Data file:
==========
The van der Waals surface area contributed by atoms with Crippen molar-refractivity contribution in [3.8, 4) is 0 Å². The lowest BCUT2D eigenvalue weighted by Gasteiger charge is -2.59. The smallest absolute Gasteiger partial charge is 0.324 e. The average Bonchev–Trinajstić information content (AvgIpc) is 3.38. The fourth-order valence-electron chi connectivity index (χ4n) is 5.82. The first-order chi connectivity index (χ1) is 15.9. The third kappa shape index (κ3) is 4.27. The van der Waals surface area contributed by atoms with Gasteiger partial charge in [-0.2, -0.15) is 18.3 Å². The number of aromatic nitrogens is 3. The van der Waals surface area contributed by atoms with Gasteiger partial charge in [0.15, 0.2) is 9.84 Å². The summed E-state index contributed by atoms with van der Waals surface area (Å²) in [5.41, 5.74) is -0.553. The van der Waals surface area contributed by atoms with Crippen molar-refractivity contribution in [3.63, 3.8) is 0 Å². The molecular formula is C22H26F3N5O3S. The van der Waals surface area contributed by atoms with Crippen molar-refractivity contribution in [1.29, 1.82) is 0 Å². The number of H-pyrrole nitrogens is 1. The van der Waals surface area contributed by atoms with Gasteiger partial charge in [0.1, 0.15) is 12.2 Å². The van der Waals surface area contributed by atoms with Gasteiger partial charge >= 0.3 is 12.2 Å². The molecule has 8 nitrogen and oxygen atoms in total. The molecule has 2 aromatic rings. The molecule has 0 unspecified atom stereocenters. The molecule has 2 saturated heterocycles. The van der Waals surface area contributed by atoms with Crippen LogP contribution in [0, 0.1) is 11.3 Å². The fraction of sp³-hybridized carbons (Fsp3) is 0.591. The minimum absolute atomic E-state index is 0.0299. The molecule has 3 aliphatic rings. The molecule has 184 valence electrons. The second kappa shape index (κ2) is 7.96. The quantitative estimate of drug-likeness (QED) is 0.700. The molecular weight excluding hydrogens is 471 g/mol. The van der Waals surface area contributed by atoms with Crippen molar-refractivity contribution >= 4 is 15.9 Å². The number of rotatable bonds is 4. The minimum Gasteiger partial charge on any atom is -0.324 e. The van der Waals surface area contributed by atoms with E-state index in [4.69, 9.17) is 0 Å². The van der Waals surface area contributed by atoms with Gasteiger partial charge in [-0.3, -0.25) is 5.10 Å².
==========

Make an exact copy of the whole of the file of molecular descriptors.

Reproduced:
The van der Waals surface area contributed by atoms with Crippen molar-refractivity contribution in [3.8, 4) is 0 Å². The lowest BCUT2D eigenvalue weighted by Gasteiger charge is -2.59. The smallest absolute Gasteiger partial charge is 0.324 e. The average Bonchev–Trinajstić information content (AvgIpc) is 3.38. The fourth-order valence-electron chi connectivity index (χ4n) is 5.82. The first-order chi connectivity index (χ1) is 15.9. The third kappa shape index (κ3) is 4.27. The van der Waals surface area contributed by atoms with Gasteiger partial charge in [-0.2, -0.15) is 18.3 Å². The number of aromatic nitrogens is 3. The van der Waals surface area contributed by atoms with Gasteiger partial charge in [0.15, 0.2) is 9.84 Å². The summed E-state index contributed by atoms with van der Waals surface area (Å²) in [5.41, 5.74) is -0.553. The van der Waals surface area contributed by atoms with Crippen molar-refractivity contribution in [3.63, 3.8) is 0 Å². The molecular formula is C22H26F3N5O3S. The van der Waals surface area contributed by atoms with Crippen molar-refractivity contribution in [1.29, 1.82) is 0 Å². The number of H-pyrrole nitrogens is 1. The van der Waals surface area contributed by atoms with Gasteiger partial charge in [0.1, 0.15) is 12.2 Å². The van der Waals surface area contributed by atoms with Gasteiger partial charge >= 0.3 is 12.2 Å². The molecule has 8 nitrogen and oxygen atoms in total. The molecule has 2 aromatic rings. The molecule has 0 unspecified atom stereocenters. The molecule has 2 saturated heterocycles. The van der Waals surface area contributed by atoms with Crippen LogP contribution in [0, 0.1) is 11.3 Å². The fraction of sp³-hybridized carbons (Fsp3) is 0.591. The minimum absolute atomic E-state index is 0.0299. The molecule has 3 aliphatic rings. The molecule has 184 valence electrons. The second kappa shape index (κ2) is 7.96. The quantitative estimate of drug-likeness (QED) is 0.700. The molecular weight excluding hydrogens is 471 g/mol. The van der Waals surface area contributed by atoms with Crippen molar-refractivity contribution >= 4 is 15.9 Å². The number of rotatable bonds is 4. The minimum Gasteiger partial charge on any atom is -0.324 e. The van der Waals surface area contributed by atoms with E-state index in [4.69, 9.17) is 0 Å². The van der Waals surface area contributed by atoms with Gasteiger partial charge in [-0.3, -0.25) is 5.10 Å².